Revolutionary China

Gung Ho, Chinese Industrial Cooperatives (CICs) and the WCML

Revolutionary China

Walter Fung, SACU's magazine editor, gives the background to the well known phrase 'gung ho'. The article which first appeared in SACU's China Eye magazine 2012.

For the past 20 years, I drove past or was driven past on the bus, the Working Class Movement Library (WCML) on the 'Crescent' (the broad road leading from the centre of Manchester to northwest Salford). About six months ago I decided to take a look inside. Following a guided tour of the library, I asked what material the library had on Chinese history or Chinese working people in the UK. I was shown six large cardboard boxes containing a miscellany of brochures, magazines, leaflets and booklets mainly on Chinese history in the early part of the 20th century, wartime China (WW2) and on the China Campaign Committee of the 1930s and 1940s.

I was especially interested in one old magazine which contained an article on the Chinese Industrial Cooperatives (CIC), which were set up in wartime China to manufacture material for the war effort against Japan. Some of the workers in the cooperatives were young men who had been trained as apprentices in special schools set up for them. These schools were called Baillie schools which took them as young orphaned boys for education and training in factory skills.

This article is of special interest to SACU members at this time because next year, 2013 we are planning a trip to China which is to be called, 'In Joseph Needham's Footsteps: Journey to Dunhuang 70 years on.' Please see the reports of Richard Poxton in China Eye Issue 31 (page 31) and Issue 32 (page 31). We hope to visit Shandan, Gansu province where Rewi Alley and George Hogg relocated their Baillie School after Japanese attacks during 1944. The 'long march' of George Hogg leading his 60 orphans 688 miles across a war-ravished region of China was the subject of a film released in 2007, called 'The Children of Huang Shi.' In real life, Hogg, a Britain, virtually unknown outside of China, died of tetanus a year later at the age of 29. He is remembered with affection in Shandan where there is a statue to his memory.

The emblem of the CIC was the two Chinese characters, 'gong' and 'he' (pronounced 'hir' in Mandarin). They translate as 'work together' or sometimes 'work in harmony'. Although it is written differently, the Chinese character for 'harmony' is pronounced the same, 'he' (hir) and so in a way, both translations are correct. The phrase however is better known as 'Gung Ho', which was probably easier to say by Westerners and by American marines who used the phrase during the Second World War. Unfortunately, in recent years, the phrase 'Gung Ho' sometimes implies rash and irresponsible actions - nothing to do with the original meaning!

Not all textbooks on Chinese history of the time even give the Baillie schools a mention, but this particular magazine is of especial importance because the article was written close to the actual time and possibly by someone who had first-hand information. Possibly the author even took the photographs which appear with the article.

The six boxes at the WCML contain other publications dating from the early 1900s and onwards; some articles are written with a more sympathetic attitude towards China and Chinese workers. Possibly this is because they were written from a workers point of view and also because they were written before the start of the 'cold war'. Articles written in the pre-cold war era, i.e. before the late 1940s are an important source of information and probably provide a more balanced view of events, especially about China.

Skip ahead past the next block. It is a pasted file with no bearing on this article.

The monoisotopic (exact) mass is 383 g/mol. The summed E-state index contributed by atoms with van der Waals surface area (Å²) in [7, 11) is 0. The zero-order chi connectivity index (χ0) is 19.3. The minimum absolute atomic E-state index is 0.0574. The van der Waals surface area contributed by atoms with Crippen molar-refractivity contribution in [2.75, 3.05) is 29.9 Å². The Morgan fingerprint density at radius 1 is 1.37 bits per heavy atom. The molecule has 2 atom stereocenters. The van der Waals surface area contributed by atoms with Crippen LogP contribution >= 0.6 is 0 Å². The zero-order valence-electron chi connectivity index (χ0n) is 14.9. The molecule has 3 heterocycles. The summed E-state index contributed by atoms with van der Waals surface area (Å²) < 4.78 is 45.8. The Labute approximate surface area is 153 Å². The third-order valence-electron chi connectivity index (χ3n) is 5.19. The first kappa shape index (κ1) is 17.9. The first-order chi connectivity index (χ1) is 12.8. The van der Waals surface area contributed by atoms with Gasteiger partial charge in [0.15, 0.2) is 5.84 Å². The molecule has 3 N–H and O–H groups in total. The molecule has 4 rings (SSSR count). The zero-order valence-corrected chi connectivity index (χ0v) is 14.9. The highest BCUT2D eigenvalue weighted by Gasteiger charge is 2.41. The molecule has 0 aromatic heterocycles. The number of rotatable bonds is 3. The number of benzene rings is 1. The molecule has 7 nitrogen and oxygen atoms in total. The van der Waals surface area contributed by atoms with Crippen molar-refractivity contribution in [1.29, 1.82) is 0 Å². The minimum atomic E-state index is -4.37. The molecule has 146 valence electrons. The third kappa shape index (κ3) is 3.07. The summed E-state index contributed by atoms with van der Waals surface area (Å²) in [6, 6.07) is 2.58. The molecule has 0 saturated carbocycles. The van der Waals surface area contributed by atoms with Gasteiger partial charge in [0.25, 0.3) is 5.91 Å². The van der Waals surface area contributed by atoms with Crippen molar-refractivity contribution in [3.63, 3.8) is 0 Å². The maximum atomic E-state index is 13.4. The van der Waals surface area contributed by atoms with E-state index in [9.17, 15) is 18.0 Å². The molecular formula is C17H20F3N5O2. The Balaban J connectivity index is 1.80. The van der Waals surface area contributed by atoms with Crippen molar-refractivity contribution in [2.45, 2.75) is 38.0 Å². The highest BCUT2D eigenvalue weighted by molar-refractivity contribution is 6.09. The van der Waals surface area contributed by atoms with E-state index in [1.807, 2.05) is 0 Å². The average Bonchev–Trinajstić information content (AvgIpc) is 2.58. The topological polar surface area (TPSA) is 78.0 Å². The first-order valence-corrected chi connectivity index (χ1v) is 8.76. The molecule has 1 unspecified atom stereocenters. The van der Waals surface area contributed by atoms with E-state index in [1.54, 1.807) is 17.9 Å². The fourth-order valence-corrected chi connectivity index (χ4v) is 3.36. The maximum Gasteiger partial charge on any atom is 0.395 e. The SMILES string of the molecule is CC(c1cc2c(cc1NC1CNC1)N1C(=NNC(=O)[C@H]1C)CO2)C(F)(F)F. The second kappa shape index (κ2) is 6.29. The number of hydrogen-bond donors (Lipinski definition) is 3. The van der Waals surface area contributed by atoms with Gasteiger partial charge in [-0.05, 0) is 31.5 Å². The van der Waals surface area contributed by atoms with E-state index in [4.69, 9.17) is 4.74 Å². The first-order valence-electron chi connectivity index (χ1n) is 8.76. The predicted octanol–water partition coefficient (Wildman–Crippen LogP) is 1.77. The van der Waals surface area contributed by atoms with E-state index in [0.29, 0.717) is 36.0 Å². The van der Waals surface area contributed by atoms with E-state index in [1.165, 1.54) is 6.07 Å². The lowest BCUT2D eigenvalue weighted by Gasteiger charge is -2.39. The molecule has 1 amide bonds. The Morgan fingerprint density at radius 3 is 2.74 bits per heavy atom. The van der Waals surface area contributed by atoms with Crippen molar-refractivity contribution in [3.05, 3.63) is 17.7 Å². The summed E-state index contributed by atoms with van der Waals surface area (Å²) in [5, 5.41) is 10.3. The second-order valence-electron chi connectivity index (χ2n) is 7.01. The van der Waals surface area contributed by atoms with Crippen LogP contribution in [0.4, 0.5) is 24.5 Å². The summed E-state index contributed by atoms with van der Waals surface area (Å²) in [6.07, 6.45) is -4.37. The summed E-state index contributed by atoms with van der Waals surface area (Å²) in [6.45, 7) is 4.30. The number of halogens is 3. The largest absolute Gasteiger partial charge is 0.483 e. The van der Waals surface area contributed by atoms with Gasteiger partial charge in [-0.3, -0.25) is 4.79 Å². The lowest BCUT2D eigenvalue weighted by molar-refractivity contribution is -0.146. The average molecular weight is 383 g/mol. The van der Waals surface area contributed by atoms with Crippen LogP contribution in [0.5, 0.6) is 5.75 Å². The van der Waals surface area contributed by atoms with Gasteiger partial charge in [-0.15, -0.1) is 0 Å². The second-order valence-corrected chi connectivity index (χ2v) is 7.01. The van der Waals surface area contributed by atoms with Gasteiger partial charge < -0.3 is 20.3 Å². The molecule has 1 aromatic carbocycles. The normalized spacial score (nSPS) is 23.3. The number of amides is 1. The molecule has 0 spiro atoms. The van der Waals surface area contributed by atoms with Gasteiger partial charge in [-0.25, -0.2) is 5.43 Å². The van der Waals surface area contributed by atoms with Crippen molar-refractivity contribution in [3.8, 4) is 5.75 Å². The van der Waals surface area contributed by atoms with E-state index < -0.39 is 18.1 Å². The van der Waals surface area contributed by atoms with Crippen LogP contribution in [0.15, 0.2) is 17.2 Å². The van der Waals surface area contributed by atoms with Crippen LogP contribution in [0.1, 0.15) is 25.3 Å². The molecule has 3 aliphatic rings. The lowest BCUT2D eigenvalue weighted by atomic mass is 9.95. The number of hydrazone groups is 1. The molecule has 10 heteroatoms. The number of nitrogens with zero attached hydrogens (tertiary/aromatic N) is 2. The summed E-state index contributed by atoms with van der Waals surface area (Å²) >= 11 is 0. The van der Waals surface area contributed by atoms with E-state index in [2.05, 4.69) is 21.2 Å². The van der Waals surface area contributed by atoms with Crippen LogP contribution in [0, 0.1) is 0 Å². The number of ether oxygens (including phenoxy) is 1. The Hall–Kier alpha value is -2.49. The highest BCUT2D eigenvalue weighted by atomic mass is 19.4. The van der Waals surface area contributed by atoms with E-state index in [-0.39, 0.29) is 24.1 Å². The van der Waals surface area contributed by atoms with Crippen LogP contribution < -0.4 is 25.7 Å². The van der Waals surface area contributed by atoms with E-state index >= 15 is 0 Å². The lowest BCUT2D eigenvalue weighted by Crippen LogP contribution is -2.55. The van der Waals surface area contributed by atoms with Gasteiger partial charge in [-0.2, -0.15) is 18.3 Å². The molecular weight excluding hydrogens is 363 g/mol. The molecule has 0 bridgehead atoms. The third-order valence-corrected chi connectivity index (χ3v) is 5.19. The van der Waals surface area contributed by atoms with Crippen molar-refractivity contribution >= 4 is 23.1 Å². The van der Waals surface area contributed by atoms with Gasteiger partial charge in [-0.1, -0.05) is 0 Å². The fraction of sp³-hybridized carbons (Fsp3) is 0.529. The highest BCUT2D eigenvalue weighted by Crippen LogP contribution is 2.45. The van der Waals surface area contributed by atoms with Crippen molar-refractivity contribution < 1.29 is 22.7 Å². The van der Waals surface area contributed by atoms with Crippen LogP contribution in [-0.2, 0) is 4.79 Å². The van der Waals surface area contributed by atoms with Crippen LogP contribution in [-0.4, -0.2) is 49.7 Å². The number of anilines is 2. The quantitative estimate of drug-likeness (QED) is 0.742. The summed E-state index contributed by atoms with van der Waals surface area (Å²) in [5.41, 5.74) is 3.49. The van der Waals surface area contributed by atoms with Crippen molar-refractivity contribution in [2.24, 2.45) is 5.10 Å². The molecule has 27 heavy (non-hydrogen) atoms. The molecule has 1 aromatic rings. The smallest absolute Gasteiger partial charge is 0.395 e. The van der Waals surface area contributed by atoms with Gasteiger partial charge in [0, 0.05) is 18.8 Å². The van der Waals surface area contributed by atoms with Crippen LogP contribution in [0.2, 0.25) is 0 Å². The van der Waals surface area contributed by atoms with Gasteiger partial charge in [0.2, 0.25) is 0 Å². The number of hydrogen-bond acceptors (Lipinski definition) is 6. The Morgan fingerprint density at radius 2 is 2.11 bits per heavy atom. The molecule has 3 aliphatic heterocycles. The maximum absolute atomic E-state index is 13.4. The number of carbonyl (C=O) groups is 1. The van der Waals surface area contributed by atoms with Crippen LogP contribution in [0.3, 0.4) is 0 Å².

In addition there is a complete set of 'The Socialist Review' in the WCML which contains articles relating to China from time to time. One particular entry written by Bertrand Russell in the 1920s, entitled 'What is happening in China,' contains the sentence, 'In many ways the Chinese are the most civilised nation in the world and it is infinitely shameful that we make it our business to teach them lessons in barbarity.' I will write about Bertrand Russell's paper in more detail in a later issue of China Eye and I intend to do more reading at the WCML and will report any further interesting findings.

The WCML is as the name implies is a collection of material telling the story of working people in the UK. It is built around the collection of Ruth and Edmund Frow and holds tens of thousands of books, pamphlets, posters, banners, newspapers, prints and photographs. It is situated in Salford, M5 4WX. Website www.wcml.org.uk

Note: since writing this short general interest article, further information has been brought to my attention. The founders of the cooperatives' movement in China, Rewi Alley, Edgar and Helen Foster Snow and others called it 'Gung Ho.' To seek international support and to promote the 'Gung Ho' movement, Soong Qingling initiated the founding of the International Committee for the Promotion of Chinese Industrial Cooperatives (ICCIC) was elected honorary chair in 1939. ICCIC suspended services in 1952, but they were resumed in 1987 with opening up of China. The ICCIC International Secretarial office and the ICCIC Training Centre are in Beijing. The military attach? of the US Embassy in China, Evans F Carlson made the phrase 'Gung Ho' the slogan of the Carlson Commandos of the US Marine Corps. (Ref: www.gungho.org.cn )

© Copyright Society for Anglo-Chinese Understanding (SACU) 2012 reprinted from SACU's magazine China Eye 33, Spring 2012

The views expressed in this article are those of the author and do not necessarily represent the view of SACU.
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